Disclaimer: Not mine

I see monsters

Chapter twelve

House and Cameron made it back to the farmhouse just before 9 p.m. It felt much later to Cameron. It felt as though she'd been walking for days. House had been trying to put some sort of elaborate plan together as they'd neared home, muttering something about them walking around the plot so they could come at the house from a different angle, and hadn't she ever seen The Shining? But by the time the house came into view he just wanted to get inside and get warm and Cameron was in full agreement. Once inside Cameron sat down on the sofa while House gathered what he needed to tend to her arm. He'd had the medical kit with him and had managed to put on a clean dressing, but he'd done nothing more. He carefully removed the tourniquet and together they got her out of her jacket. House cut away the sleeve of her sweater and then handed Cameron two pills.

"Take them, now. You know this is going to hurt so stop trying to punish yourself because your plan backfired."

Cameron took the pills from him and swallowed them down with a gulp of Cola. She'd found a tin in her pocket from the store. She tried to hand the rest to House but he wouldn't take it.

"You need the sugar more than I do."

He disappeared outside for a moment. She could feel the wind stealing inside. It was only a moment but it felt like a lifetime. What if Al had been following them? What if he jumped House now? Her heart raced until House was safely inside again with the door locked behind him. He'd gone to collect some snow, which he melted down on their little camping stove. When it had turned to water he soaked a clean bandage in it. He then tipped some of the boiling water into a clean mug and then tipped some salt he'd found in the kitchen into that.

House's movements were stiff and slow. His stomach had been growling hungrily for hours. Cameron felt awful - for making him walk through the snow and for failing. She'd been so close. They would have had enough to see them through until the snow had cleared. Then they'd have been able to take the truck and move on. Now they'd probably need to go on foot before the snow had melted. And after the trek they'd just endured, she doubted House's leg would be able to take it.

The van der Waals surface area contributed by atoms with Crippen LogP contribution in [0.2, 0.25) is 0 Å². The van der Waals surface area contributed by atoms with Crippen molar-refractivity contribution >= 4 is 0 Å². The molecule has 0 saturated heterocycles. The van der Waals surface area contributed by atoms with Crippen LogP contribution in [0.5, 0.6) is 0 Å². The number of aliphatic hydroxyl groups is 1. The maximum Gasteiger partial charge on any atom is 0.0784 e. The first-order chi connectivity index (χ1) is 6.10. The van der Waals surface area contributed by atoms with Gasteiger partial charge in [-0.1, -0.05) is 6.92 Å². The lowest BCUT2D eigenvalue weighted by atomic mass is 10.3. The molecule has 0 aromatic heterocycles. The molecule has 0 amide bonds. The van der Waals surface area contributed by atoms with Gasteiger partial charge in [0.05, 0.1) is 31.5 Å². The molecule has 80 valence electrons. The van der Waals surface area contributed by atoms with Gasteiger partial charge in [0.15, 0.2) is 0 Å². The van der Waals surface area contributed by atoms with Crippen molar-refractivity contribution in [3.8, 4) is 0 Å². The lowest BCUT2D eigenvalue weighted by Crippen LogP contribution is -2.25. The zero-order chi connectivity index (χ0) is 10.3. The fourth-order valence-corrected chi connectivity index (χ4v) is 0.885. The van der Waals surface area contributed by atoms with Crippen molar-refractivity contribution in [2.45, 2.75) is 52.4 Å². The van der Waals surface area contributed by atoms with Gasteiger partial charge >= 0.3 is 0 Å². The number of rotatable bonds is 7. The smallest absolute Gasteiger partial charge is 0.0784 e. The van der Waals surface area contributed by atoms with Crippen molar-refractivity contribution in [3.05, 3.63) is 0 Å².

House stuck the little torch in his mouth and had a good look at the wound. He lifted her arm carefully to see if the knife had gone all the way through. It hadn't. He handed her the torch.

"Too deep to suture, safer to leave it open. You're going to have to hold that for me."

She shone the light on her arm and they waited for the salt water to cool. When it had, House retrieved some disposable gloves from the medical kit and rubbed some scotch between his palms and over each hand, sterilising them the best he could. He then took hold of Cameron's arm and tipped his homemade saline right into the wound.

Cameron tensed and jerked her arm back a little.

"Keep still," House complained.

She closed her eyes and muttered a few quick expletives under her breath. The torch in her good hand faltered, and House lost his light. Water spilled over the sides of her arm and onto the wood floor. He dodged back a little to avoid getting wet, trying not to drop her arm in the process. House sighed and then slipped the light from her hand and jammed it back into his mouth. "Bon't be a baby iffs ot dat bad," House mumbled around the torch.

"Your bedside manner is a constant marvel," Cameron muttered.

House dried the wound with a wad of clean bandage and then, still holding Cameron's arm, rooted through their medical supplies with his free hand until he felt the small tube of Neosporin that he knew was in there. Cameron had picked it up back at the teaching hospital and they'd had it ever since. That had been a good call.

He smeared it carefully into and around the wound and then secured a light dressing around it.

"I told you we'd need more than Vicodin," she said when he was done. But she was glad they had some of that too. Her arm felt numb now.

- - -

With Cameron's arm bandaged, House did his best to secure the main doors to the farmhouse. He nailed planks over the front and then did the same with the back door. He wedged a chair under the handle of the door that lead to the basement.

"Are you going to start listening to me now?" he called out to Cameron.

"I'm sorry." She called back.

"I'll bet you are," he said to himself, two nails sticking out of the corner of his mouth as he made the front door a little more secure.